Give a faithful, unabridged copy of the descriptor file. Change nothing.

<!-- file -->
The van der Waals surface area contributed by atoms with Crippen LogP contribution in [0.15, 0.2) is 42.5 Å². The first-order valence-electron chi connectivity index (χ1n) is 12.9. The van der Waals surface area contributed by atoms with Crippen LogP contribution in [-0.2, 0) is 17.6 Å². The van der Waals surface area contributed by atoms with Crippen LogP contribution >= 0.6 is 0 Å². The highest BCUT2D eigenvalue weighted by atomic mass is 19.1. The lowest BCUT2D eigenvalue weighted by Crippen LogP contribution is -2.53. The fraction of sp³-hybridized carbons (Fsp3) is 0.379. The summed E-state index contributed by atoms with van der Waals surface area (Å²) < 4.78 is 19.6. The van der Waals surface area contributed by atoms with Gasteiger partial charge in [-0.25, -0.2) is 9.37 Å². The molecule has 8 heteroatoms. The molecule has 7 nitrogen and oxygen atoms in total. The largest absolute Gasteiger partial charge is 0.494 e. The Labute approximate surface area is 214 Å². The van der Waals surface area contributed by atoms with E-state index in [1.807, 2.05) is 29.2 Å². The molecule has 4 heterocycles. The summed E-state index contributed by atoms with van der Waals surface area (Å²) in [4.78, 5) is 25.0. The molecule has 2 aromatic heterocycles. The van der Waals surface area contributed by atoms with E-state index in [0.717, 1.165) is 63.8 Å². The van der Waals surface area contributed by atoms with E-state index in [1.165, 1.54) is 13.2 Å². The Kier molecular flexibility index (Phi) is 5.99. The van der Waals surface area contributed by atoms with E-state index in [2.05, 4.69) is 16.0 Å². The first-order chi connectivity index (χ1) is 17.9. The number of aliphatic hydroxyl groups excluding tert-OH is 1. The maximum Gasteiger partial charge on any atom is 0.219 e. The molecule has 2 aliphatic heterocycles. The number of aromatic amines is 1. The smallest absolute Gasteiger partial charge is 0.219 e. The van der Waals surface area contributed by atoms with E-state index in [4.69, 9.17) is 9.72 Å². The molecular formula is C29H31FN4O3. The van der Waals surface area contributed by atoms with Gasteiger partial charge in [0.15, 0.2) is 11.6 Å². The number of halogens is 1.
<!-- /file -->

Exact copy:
The van der Waals surface area contributed by atoms with Crippen LogP contribution in [0.15, 0.2) is 42.5 Å². The first-order valence-electron chi connectivity index (χ1n) is 12.9. The van der Waals surface area contributed by atoms with Crippen LogP contribution in [-0.2, 0) is 17.6 Å². The van der Waals surface area contributed by atoms with Crippen LogP contribution >= 0.6 is 0 Å². The highest BCUT2D eigenvalue weighted by atomic mass is 19.1. The lowest BCUT2D eigenvalue weighted by Crippen LogP contribution is -2.53. The fraction of sp³-hybridized carbons (Fsp3) is 0.379. The summed E-state index contributed by atoms with van der Waals surface area (Å²) < 4.78 is 19.6. The van der Waals surface area contributed by atoms with Gasteiger partial charge in [-0.25, -0.2) is 9.37 Å². The molecule has 8 heteroatoms. The molecule has 7 nitrogen and oxygen atoms in total. The largest absolute Gasteiger partial charge is 0.494 e. The Labute approximate surface area is 214 Å². The van der Waals surface area contributed by atoms with E-state index in [1.807, 2.05) is 29.2 Å². The molecule has 4 heterocycles. The summed E-state index contributed by atoms with van der Waals surface area (Å²) in [4.78, 5) is 25.0. The molecule has 2 aromatic heterocycles. The van der Waals surface area contributed by atoms with E-state index in [0.717, 1.165) is 63.8 Å². The van der Waals surface area contributed by atoms with E-state index in [1.165, 1.54) is 13.2 Å². The Kier molecular flexibility index (Phi) is 5.99. The van der Waals surface area contributed by atoms with E-state index in [2.05, 4.69) is 16.0 Å². The first-order chi connectivity index (χ1) is 17.9. The number of aliphatic hydroxyl groups excluding tert-OH is 1. The maximum Gasteiger partial charge on any atom is 0.219 e. The molecule has 2 aliphatic heterocycles. The number of aromatic amines is 1. The smallest absolute Gasteiger partial charge is 0.219 e. The van der Waals surface area contributed by atoms with E-state index in [4.69, 9.17) is 9.72 Å². The molecular formula is C29H31FN4O3. The van der Waals surface area contributed by atoms with Gasteiger partial charge in [0.15, 0.2) is 11.6 Å². The number of halogens is 1.